Open access peer-reviewed chapter

Incorporating Molecular Dynamics Simulations into Rational Drug Design: A Case Study on Influenza a Neuraminidases

By Ly Le

Submitted: November 17th 2011Reviewed: August 22nd 2012Published: November 28th 2012

DOI: 10.5772/52642

Downloaded: 2585

1. Introduction

Nowadays, information about targeted diseases needed for structure-based drug design can be accessed easily. There are more than 80,000 coordinate entries of macromolecules revealed by X-ray, NMR, and Electron Microscopy techniques available in the Brookhaven Protein Data Bank. Many new target proteins whose 3D structures have not been solved experimentally can also be easily predicted by homology modelling with adequate reliability. Similarly, thousands of compounds including their drug-like properties are provided in free chemical databases such as the NCI Diversity set, ZINC, and the Drug Bank. Therefore, it is crucial to applied suitable tools to take advantages of these promising resources for rational drug design. Molecular dynamics (MD) simulation has proven itself as a complement to lab experiments to fill in the gaps in our knowledge between 3D structures of biological targets and their potential inhibitors (Rognan et al., 1998 & Jacob et al., 2011). MD can be simply understood as a simulation of physical movements of particles like atoms in atomistic simulation or a group of atoms in coarse-grained simulation. These particles are allowed to move and interact with each others. Their motions are described by Newton's equations, in which forces between the particles and potential energy are obtained from empirical data or quantum mechanical calculations. There are quite several MD simulation packages that are free for academics such as NAMD (Phillips et al., 2005), AMBER (Case et al., 2005), GROSMOS (Christen et al., 2005) and CHARMM (Brooks et al., 1983). The method was introduced by Alder and Wainwright in the late 1950's (Alder and Wainwright, 1957) for the study of the behaviour of simple liquids and the first protein simulation, bovine pancreatic trypsin inhibitor was done successfully twenty years later (McCammon et al., 1977). After that, MD simulation has been used wildly for investigating, interpreting and discovering the dynamics of biological macromolecules, not only fast internal motions but also slow conformational changes and even whole folding processes of some small proteins. MD simulation has become important complement to experimental procedures in structure-function determination of targeted diseases and rational design of their inhibitors. In the lead discovery stage, thousands of compounds from free chemical databases are docked against the rigid structures of receptors. Such screening processes are fast but are associated with a high number of false positives and false negatives. Flexible docking has improved the outcome of this process, but to a very limited degree. A recent method that significantly increases the accuracy of the lead identification process is called ensemble-based docking. This method combines the docking algorithm (Morris et al., 1998) with the dynamic structure of proteins taken from MD simulations as well as statistical analysis of binding energy (Amaro et al., 2008). Another important aspect of rational drug design is to understand all drug-protein interactions at an atomistic level and how these interactions are ruptured by certain mutations, leading to drug resistance. Thorough understanding of drug resistant mechanisms is crucial for the design of new agents effective against current drug-resistant strains. MD simulation is also an important tool in identifying drug binding pathway. However, this could be one of the most challenging tasks in computer-aided drug design due to the limitation of MD simulation time scale. One of the solutions is to combine electrostatic surface potential analysis with steered MD (SMD) simulation (Isralewitz et al., 2001). Forces can be applied to drug molecules in order to pull it along possible pathways predicted from electrostatic surface potential. The findings of drug binding pathway are highly important for investigation on non-active site mutations which possibly prevent drugs from entering binding site by rupture the structure of binding pathway as well as for the rational design of new drugs with good binding kinetics.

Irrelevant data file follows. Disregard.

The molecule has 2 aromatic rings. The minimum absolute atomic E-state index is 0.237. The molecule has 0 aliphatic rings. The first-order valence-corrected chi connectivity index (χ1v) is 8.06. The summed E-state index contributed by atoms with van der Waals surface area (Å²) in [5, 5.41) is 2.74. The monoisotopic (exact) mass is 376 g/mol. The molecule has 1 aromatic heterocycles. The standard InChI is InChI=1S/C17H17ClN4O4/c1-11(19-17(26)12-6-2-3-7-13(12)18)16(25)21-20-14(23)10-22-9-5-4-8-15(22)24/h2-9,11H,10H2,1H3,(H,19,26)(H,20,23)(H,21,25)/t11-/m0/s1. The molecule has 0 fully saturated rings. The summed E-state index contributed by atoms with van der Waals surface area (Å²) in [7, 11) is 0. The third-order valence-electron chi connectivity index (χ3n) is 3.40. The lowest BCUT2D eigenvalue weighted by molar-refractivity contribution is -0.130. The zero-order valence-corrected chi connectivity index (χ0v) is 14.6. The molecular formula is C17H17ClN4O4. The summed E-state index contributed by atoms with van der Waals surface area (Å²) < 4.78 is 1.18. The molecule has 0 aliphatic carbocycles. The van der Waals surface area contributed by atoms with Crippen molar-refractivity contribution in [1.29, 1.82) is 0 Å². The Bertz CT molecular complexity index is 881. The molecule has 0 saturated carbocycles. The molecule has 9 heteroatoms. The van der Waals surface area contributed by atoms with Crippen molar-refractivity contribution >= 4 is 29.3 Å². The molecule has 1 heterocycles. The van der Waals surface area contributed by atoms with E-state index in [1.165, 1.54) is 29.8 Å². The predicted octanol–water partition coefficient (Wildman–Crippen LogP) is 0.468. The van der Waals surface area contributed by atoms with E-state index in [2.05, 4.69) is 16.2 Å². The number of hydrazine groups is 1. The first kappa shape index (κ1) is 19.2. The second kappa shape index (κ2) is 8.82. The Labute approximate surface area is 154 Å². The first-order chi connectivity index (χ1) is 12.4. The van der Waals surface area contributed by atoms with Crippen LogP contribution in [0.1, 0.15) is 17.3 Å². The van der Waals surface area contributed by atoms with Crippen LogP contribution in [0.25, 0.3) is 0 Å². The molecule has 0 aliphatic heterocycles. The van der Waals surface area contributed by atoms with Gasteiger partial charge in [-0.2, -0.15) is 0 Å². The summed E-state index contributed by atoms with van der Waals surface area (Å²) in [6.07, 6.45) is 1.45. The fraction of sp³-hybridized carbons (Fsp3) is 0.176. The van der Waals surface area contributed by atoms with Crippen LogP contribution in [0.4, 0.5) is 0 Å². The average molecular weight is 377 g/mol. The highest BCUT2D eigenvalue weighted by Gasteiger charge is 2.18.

In this chapter we highlight the successes in using MD simulations to speed up the rational design of antiviral drugs. Due to their ability to mutate quickly, the viruses can easily survive people’s immune systems and resist current drugs. Currently, there are two pathogenic viruses, the 2003 avian flu (H5N1) virus( Ford Stephen et al., 2006) and the 2009 swine flu (H1N1pdm) virus (Butler et al., 2009), which share the same subtype 1 (N1) of neuraminidase. Neuraminidase, a glycoprotein component on a flu virus’ surface that cleaves the alpha-ketosidic linkage of sialic acid (SA) located on human cells to release new virions that then infect nearby healthy cells, is the most important target for antiviral drug design. Oseltamivir functions as a neuraminidase inhibitor that binds competitively to the Sialic Acid (SA) binding site (Laver et al., 2006). Unfortunately, oseltamivir resistance has been a big concern to public health since 2005 and thus continues effort to gain insight of drug resistant mechanism and designing new effective medicine become highly significant.

2. Ensemble-based docking

2.1. Receptor

2.1.1. MD simulation of ionized oseltamivir-neuraminidase complex